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Australia Ranks #1 in World Cruising

Although the cruise industry continues to highlight the younger demographics in cruising, it is a fact the over 55’s age group that dominates cruising numbers.

There is no doubt that the under 55’s cruisers are growing in number, perhaps due in part that they are following the lead of their parents and grandparents who have long realised what great fun and value cruising is.

Family group holidays are becoming very popular and one may often see three and four generations cruising together.

Australians have taken to cruising like ducks to water. For so long, we were considered second-rate cruisers, with only “old tubs” allocated to our waters, or the occasional five-star ship passing by on their world voyage, but no more. We have some of the best ships at sea based here, not only just for our cruise season, but year round.

In the annual CLIA report it became official, Australia is the most prolific cruise nation, based on the percentage of Australians who have taken a cruise.

The Australian cruise industry is now ranked number one in the world for market growth and penetration, with latest industry figures revealing a record 833,348 Australians took a cruise last year.

The latest Cruise Industry Source Market Report shows Australian cruise passenger numbers soared 20 per cent in 2013, more than double the growth rate of any other major cruise market.

With the equivalent of 3.6 per cent of the Australian population taking a cruise in 2013, Australia has become the first nation to ever achieve a stronger penetration rate than the world’s largest passenger source market, North America. In 2013, the equivalent of 3.3 per cent of the North American population took a cruise.

Announcing the report findings, Cruise Lines International Association (CLIA) Australasia Chairman Gavin Smith said Australia was “punching well above its weight” in the international cruise industry.

“Australia is still a relatively young cruise market, yet the number of Australians taking a cruise has grown by an enviable average 20 per cent a year for the last 11 years as a growing number of travellers discover the many joys of cruising,” Mr Smith said.

Brisbane Comes of Age

Brisbane Comes Of Age

Almost mirroring Sydney, Brisbane has finally become of age as a vital cruise hub and destination. 

In the past, many slightly tired old ships seemed to be retired there, but fortunately no more. Ships cruising from Brisbane in our 2014-15 cruise season will include Sea Princess, Pacific Dawn, Pacific Jewel, Pacific Pearl, HAL Volendam, Rhapsody of the Seas, Diamond Princess, Crystal Symphony, Voyager of the Seas, Seabourn Odyssey, MV L’Austral, MV Europa, MS Seven Seas Mariner, Arcadia, Queen Elizabeth, Queen Mary II and more.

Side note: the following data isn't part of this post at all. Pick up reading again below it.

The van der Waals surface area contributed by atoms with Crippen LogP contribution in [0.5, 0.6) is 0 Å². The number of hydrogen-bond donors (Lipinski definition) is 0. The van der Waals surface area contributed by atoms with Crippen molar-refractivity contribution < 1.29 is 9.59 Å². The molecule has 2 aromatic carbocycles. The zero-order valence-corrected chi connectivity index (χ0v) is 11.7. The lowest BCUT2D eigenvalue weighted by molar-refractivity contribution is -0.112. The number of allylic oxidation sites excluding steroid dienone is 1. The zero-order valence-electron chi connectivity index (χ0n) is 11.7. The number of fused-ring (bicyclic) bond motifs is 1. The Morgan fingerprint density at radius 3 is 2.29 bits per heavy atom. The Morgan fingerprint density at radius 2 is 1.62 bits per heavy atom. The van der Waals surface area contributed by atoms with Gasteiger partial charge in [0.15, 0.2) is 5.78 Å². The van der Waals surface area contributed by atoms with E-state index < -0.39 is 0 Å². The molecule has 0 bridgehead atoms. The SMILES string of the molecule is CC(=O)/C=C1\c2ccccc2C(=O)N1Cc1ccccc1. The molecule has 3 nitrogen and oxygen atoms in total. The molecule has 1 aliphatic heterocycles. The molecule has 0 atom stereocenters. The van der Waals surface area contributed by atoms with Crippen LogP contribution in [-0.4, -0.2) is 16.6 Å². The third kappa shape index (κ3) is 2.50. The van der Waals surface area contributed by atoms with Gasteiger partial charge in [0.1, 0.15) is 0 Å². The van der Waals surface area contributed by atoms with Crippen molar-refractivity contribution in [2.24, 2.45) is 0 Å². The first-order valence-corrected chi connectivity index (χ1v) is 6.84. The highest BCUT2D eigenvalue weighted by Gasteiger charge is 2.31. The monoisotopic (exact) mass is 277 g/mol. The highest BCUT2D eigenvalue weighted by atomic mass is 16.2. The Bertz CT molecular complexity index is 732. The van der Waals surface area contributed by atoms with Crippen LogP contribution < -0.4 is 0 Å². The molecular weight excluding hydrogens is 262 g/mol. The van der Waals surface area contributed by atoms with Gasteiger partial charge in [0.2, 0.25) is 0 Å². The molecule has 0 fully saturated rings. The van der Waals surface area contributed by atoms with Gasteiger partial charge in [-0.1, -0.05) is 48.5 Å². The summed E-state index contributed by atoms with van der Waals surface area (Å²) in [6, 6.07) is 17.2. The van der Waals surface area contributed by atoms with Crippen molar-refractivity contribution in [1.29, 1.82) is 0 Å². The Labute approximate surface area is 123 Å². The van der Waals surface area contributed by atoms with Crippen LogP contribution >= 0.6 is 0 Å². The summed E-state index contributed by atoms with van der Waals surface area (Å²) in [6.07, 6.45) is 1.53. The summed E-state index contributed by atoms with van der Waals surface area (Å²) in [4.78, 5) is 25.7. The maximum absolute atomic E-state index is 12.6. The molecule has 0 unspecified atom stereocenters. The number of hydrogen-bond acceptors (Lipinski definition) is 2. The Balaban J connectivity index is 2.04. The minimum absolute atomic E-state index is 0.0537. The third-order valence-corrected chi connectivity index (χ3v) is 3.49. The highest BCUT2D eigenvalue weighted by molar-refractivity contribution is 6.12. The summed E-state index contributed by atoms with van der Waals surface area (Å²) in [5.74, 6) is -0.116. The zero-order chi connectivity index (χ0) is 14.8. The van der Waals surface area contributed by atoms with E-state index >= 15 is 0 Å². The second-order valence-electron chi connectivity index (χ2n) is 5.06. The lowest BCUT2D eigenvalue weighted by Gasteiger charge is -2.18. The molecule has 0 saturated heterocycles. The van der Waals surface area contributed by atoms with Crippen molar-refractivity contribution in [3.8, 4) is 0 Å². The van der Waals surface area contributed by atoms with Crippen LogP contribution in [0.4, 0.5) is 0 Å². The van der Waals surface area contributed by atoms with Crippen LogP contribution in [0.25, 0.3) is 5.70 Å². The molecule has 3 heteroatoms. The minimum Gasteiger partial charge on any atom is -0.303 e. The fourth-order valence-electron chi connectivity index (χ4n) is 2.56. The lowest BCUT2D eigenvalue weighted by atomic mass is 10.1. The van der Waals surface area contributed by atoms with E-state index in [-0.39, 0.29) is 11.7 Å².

WOW, what a great selection to choose from! 

Also, many thousands of Australians not from Queensland and including overseas passengers will join cruises in Brisbane, adding millions of dollars to the local economy.

Get the Best out of Cruise Season


It’s that time of year again when more ships will be sailing down-under to call Australia home until April next year. More ships than ever before should mean even more cruising bargains. Royal Caribbean, Carnival, Holland America, P&O and more all have new ships heading our way. 

I won’t say we will have an oversupply, but I believe pricing will become even more competitive and there should be some great bargains. How do we get to know about these often last-minute super deals?

They are not often advertised in the mainstream media, so it is important to get on the various major lines email lists as this is often the only way they will promote last-minute deals. Also, find a good travel agent (preferably one that is an accredited cruise agent) and ask them to put you on their cruise mailing list. Savings of 25, 35 and sometimes even 50 per cent can be had, but these deals often sell out in hours. Early booking discounts are also often available, so plan ahead and move fast.

Don’t just buy the cheapest fare. Divide the number of days into the total fare and compare the per-day price. Compare the facilities and included extras, some ships are more child friendly. If your travelling without young kids, you may choose to cruise outside of school holidays, although children are so well looked after in their own areas – I have never found other people’s children a problem.

[pullQuote]“I won’t say we will have an oversupply, but I believe pricing will become even more competitive and there should be some great bargains.” [/pullQuote]

When booking, don’t be misled by the age of a ship. Most have undergone refits costing tens of millions of dollars and are virtually “new ships”. Do your homework, read several reviews and don’t be put off by the occasional bad one. Some people are never satisfied and take out their aggression in a negative review. When writing reviews, I talk to as many fellow passengers as possible and weigh up their experiences and comments as well.

It’s an exciting cruise year ahead! 

To me, cruise season is all year round. By our next issue I will have been on two cruises in the Northern Hemisphere and I look forward to reporting on them.

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About the author

Alana Lowes

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